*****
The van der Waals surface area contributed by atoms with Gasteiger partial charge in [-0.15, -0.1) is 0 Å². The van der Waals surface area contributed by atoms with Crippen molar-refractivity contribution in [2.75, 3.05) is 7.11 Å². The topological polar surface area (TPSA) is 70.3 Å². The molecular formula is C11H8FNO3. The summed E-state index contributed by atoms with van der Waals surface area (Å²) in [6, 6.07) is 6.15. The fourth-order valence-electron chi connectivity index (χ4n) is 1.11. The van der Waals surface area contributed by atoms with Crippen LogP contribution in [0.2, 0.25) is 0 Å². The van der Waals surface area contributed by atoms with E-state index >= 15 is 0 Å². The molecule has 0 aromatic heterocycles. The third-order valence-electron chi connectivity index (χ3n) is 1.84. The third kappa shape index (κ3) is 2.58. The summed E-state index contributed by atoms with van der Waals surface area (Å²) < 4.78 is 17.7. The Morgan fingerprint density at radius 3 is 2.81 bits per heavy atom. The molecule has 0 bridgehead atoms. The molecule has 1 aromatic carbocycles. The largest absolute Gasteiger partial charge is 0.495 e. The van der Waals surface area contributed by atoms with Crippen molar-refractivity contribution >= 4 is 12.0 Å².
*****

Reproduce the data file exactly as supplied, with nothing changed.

The van der Waals surface area contributed by atoms with Gasteiger partial charge in [-0.15, -0.1) is 0 Å². The van der Waals surface area contributed by atoms with Crippen molar-refractivity contribution in [2.75, 3.05) is 7.11 Å². The topological polar surface area (TPSA) is 70.3 Å². The molecular formula is C11H8FNO3. The summed E-state index contributed by atoms with van der Waals surface area (Å²) in [6, 6.07) is 6.15. The fourth-order valence-electron chi connectivity index (χ4n) is 1.11. The van der Waals surface area contributed by atoms with Crippen LogP contribution in [0.2, 0.25) is 0 Å². The van der Waals surface area contributed by atoms with E-state index >= 15 is 0 Å². The molecule has 0 aromatic heterocycles. The third-order valence-electron chi connectivity index (χ3n) is 1.84. The third kappa shape index (κ3) is 2.58. The summed E-state index contributed by atoms with van der Waals surface area (Å²) < 4.78 is 17.7. The Morgan fingerprint density at radius 3 is 2.81 bits per heavy atom. The molecule has 0 bridgehead atoms. The molecule has 1 aromatic carbocycles. The largest absolute Gasteiger partial charge is 0.495 e. The van der Waals surface area contributed by atoms with Crippen molar-refractivity contribution >= 4 is 12.0 Å².